High school football is again at the forefront of the sport safety discussion, with the California Interscholastic Federation sharing its most serious concerns to date about whether football is safe enough to continue as a school-sanctioned sport in the future. USA Today reports that 8 student athletes have died from playing high school football this year, with countless more kids who have experienced football-related concussions and other serious, potentially long-term injuries that they will deal with in the future.
Roger Blake, Executive Director for the California Interscholastic Federation offers the following on the dangers of football:
“I believe parents are seeing the same stories and the same data and taking a step back….What parent wouldn’t be asking, ‘Do I want my child out there?’ ”
The increasing number of deaths, concussions, and serious injuries certainly warrant a closer look at the dangers of football, and what changes to football will need to be made moving forward. On the other hand, advocates for football admit that while the game is physical in nature, only a very small number of the overall number of kids competing will experience serious injury (or death).
The challenges school officials have when looking at keeping football as part of the school athletic curriculum include the following:
- Safety issues. As with most things in life, there will eventually be a “tipping point” where the risks of football will be balanced against the benefits (California is there right now with their questions around keeping football available to student athletes in that state). Aside from the obvious worries over deaths and serious injury, there are lesser observed liability insurance concerns with real fiscal consequences, resulting in the question of whether or not a school can afford to keep football as part of its athletic offerings.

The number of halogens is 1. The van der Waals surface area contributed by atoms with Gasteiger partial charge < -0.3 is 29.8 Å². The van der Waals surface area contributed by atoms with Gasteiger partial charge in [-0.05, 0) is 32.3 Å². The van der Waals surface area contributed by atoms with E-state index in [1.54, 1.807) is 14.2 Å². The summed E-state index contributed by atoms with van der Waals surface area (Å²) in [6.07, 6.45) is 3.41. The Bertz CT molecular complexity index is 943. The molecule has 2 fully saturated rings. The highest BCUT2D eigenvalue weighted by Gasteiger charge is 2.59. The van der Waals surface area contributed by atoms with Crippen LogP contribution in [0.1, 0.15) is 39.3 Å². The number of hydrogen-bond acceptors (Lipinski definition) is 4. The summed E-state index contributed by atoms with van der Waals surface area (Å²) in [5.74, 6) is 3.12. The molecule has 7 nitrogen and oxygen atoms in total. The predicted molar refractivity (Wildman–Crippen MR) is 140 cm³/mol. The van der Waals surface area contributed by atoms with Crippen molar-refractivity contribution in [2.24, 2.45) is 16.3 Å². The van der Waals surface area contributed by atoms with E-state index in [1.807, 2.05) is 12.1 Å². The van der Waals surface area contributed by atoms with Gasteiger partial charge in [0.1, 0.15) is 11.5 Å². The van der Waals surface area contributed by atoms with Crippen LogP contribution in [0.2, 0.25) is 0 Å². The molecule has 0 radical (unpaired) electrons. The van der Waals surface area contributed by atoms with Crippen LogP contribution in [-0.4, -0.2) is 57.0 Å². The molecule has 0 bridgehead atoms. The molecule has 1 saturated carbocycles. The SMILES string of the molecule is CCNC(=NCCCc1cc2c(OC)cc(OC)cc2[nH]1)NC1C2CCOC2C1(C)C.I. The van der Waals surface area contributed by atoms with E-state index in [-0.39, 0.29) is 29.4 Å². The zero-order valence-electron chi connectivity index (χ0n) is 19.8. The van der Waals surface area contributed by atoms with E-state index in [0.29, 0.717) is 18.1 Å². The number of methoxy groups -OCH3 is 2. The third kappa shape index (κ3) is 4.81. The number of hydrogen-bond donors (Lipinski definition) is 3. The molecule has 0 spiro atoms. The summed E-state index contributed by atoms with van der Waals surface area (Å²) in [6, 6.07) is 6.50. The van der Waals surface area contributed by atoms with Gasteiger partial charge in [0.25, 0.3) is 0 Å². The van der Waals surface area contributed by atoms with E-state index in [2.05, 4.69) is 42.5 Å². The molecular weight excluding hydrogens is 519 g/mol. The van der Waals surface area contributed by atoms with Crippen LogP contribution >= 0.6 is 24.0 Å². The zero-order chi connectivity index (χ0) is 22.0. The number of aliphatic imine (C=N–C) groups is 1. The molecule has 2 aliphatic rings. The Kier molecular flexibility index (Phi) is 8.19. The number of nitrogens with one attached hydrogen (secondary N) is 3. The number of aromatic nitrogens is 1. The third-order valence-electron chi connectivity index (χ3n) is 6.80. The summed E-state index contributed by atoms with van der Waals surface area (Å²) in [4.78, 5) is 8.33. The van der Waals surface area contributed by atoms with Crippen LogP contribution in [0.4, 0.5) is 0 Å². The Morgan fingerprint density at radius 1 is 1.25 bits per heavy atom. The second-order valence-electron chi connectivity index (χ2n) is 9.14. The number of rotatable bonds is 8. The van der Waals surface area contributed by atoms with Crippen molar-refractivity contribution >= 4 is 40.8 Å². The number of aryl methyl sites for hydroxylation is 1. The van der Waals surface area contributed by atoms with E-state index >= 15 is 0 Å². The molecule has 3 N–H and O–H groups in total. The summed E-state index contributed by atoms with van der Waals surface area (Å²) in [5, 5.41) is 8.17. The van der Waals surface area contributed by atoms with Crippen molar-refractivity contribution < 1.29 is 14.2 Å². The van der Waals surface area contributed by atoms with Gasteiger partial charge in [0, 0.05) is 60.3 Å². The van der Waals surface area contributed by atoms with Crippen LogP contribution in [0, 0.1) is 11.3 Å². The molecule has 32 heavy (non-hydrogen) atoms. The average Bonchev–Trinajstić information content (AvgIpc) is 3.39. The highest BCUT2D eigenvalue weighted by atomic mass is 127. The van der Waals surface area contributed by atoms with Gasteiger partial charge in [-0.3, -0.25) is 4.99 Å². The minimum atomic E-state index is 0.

- Rule changes. Sport officials and decision-makers are always looking for ways to make football (and all sports for that matter) as safe as possible. With football, though, these decisions become much tougher to make as football is a very physical game. Sure, you can implement changes all the way down to changing tackling to two-hand tag, but will those changes lose the interest and allure of the game for kids previously drawn to football for the contact?
- Equipment improvements. Again, equipment continues to improve annually, but are these advances enough to mitigate the physicality of the game played by kids who are bigger, stronger, and faster than ever before?
Football is arguably “America’s sport,” but the number of deaths, concussions, and serious injury cannot be ignored. The decisions being made in California may lead to even bigger American discourse on this subject, with other states likely to use California’s decision as a benchmark.
Is football is too big to fail? Without question the safety of football is attracting the attention of both rule committees and equipment manufacturers, but will those efforts be enough to offset the number of fatalities and serious injury kids risk playing football?